Taking on Costco
By LAUREN KIESOW, Associate Editor, Manufacturing.net
Mitch Liss is the president of Edsal Mfg. Co. Inc., an American manufacturer of steel shelving based out of Chicago. His company started humbly, opening in the 1950s out of a small garage with roughly $800 and some simple machinery. It has since grown, becoming one of the largest manufacturers of steel shelving.
Originally, Edsal was a relatively private company. They declined to distribute a lot of personal information, relying on word of mouth and one’s own curiosity to investigate and learn more. But recently, Liss has started to open up to the public, garnering particular attention for his latest crusade: pursuing wholesaler Costco to decrease the amount of Chinese-manufactured goods in its stores and increase the amount of American-manufactured goods. Liss has been able to get Sam’s Club to carry his products and is determined to do the same with Costco.
“I’ve called on Costco for eight years and have gotten nowhere. We’ll have a meeting and I’ll say, ‘I know you’re buying your stuff in China, but we’re here in Chicago.’ I’ll leave and won’t even get an e-mail,” Liss laments.
In an effort to show his true determination and passion, Liss sent a well-compiled letter and information packet to Costco’s CEO. Getting straight to the point, he queried, “How would you like to get a lower cost for literally the exact same product, lower your prices for members and add American jobs?” Liss then proceeded to detail how he manages to be as cost effective as Chinese manufacturers and how selling his product would be a positive move on Costco’s behalf. Interest seemingly piqued, the CEO told Liss what steps would have to be taken and that they’d be in touch.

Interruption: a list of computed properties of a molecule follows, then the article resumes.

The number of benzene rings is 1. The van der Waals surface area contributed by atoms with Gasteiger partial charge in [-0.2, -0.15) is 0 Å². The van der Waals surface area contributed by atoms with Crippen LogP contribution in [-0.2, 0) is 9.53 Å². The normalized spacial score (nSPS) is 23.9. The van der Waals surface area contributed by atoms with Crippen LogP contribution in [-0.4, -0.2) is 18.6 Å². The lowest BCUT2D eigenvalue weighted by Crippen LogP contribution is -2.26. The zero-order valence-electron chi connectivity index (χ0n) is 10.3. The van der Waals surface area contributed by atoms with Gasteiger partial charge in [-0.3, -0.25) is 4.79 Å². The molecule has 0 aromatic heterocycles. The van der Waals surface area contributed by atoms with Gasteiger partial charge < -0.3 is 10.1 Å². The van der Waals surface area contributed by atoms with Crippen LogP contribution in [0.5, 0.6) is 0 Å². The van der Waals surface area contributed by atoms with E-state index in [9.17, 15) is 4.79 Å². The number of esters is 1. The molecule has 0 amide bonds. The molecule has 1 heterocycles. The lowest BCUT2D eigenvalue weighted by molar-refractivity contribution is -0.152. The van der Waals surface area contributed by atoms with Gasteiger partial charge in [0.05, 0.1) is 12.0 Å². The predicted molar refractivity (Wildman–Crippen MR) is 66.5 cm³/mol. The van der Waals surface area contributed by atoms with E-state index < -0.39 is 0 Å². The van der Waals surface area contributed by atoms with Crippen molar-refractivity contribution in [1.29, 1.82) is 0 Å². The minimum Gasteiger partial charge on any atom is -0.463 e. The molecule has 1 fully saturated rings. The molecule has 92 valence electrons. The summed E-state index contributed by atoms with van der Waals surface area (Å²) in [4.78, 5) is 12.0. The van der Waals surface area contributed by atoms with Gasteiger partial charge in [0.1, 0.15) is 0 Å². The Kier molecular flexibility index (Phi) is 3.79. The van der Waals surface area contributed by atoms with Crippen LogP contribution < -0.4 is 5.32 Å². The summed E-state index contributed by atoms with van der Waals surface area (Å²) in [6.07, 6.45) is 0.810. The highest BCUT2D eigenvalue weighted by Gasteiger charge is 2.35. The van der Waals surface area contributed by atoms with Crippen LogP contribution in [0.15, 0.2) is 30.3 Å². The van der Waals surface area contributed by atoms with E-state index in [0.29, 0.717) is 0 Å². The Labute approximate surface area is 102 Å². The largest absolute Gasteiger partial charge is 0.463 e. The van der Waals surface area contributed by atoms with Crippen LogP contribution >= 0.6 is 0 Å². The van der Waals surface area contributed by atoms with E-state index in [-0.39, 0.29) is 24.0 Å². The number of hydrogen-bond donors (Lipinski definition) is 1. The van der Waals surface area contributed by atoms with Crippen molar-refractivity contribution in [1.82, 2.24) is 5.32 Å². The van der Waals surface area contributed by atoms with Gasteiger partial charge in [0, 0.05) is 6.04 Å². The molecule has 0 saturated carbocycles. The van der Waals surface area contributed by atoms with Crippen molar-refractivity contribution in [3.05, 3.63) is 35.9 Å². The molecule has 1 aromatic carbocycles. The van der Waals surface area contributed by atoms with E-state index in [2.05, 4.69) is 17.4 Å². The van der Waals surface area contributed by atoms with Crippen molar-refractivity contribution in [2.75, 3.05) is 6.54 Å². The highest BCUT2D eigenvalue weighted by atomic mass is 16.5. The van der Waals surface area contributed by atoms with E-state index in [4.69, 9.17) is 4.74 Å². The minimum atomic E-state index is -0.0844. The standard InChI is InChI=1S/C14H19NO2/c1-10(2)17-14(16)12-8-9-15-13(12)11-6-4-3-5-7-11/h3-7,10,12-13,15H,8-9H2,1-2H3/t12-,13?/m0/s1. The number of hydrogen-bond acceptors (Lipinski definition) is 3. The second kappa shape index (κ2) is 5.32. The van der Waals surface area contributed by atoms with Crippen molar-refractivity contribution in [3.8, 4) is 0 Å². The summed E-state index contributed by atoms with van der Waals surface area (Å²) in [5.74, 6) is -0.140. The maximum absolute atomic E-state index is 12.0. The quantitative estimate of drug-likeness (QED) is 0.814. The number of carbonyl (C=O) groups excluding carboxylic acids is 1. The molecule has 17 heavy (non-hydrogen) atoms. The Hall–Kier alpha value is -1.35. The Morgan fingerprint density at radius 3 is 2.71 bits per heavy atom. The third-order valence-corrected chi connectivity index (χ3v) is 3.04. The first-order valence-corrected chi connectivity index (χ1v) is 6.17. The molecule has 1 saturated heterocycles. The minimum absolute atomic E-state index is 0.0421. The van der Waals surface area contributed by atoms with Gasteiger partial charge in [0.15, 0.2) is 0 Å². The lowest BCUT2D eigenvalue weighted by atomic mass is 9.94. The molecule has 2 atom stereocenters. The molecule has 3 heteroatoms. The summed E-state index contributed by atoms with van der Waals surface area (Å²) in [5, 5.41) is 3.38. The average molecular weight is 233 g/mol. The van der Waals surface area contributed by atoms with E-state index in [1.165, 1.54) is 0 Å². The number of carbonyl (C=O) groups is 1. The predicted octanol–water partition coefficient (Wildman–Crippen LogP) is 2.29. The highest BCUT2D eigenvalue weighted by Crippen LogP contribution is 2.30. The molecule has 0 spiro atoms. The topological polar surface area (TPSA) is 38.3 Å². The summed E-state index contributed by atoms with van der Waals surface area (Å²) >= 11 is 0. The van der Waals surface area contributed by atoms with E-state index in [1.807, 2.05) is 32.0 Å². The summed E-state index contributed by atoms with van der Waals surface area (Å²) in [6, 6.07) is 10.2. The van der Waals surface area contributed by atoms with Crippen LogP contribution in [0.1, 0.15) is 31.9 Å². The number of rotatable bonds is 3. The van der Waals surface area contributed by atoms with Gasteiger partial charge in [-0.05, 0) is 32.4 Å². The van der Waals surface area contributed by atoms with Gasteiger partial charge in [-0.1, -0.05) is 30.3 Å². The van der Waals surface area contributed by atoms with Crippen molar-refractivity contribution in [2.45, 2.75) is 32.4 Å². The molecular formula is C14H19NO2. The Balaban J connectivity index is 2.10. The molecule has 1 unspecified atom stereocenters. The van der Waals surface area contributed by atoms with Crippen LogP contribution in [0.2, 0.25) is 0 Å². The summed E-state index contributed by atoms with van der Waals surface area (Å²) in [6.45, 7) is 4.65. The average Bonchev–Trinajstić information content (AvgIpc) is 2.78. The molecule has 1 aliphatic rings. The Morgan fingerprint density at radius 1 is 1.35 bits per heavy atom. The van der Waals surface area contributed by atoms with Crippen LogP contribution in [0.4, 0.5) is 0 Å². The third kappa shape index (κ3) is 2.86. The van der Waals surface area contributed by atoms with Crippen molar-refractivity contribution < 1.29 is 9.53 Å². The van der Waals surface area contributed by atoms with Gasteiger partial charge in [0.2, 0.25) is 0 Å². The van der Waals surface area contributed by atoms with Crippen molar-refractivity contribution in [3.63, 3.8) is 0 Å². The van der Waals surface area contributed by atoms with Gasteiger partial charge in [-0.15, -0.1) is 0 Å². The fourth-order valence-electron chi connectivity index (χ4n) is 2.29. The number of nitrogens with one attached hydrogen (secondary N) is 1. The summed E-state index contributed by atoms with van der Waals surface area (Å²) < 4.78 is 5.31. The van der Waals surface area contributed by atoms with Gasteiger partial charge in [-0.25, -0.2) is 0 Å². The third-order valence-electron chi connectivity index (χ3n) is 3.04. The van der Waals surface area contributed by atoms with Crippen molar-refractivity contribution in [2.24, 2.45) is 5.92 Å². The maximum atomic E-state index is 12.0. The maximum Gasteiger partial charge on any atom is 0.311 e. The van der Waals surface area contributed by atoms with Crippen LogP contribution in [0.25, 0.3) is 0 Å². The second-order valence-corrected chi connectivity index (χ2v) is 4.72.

As promising as that sounds, communication became sparse and convoluted. Getting nowhere fast, Liss decided to up the ante. He aired his grievances in a letter to the White House, garnering the attention of both Washington and Costco. The wholesaler outlined how to have the products tested — a necessary step in order for the store to sell his products — but again this proved cumbersome.
At the time of our conversation, Liss was gearing up for a third round of testing, knowing that his American-made products would pass with flying colors.
Targeting Costco is without a doubt a very specific goal. The bigger picture shows Liss pursuing businesses and educating them on how it’s not only cheaper to make goods in the U.S., but adds much-needed jobs as well. His campaign has garnered a strong reception, with a myriad of individuals praising his efforts. Ultimately, Liss admits that his zeal is for increasing work for Americans.
“It’s all about the jobs. Jobs need to return to the U.S., and I want to help make that a reality in any way possible.”
In order to raise awareness and disseminate information, discussing the country’s state of manufacturing is paramount. From sit-down interviews to brief television appearances, Liss constantly promotes his commitment to domestic production and expounds upon its importance. Not only is he passionate about his own company, but one can see he truly cares about the continued success of other companies as well.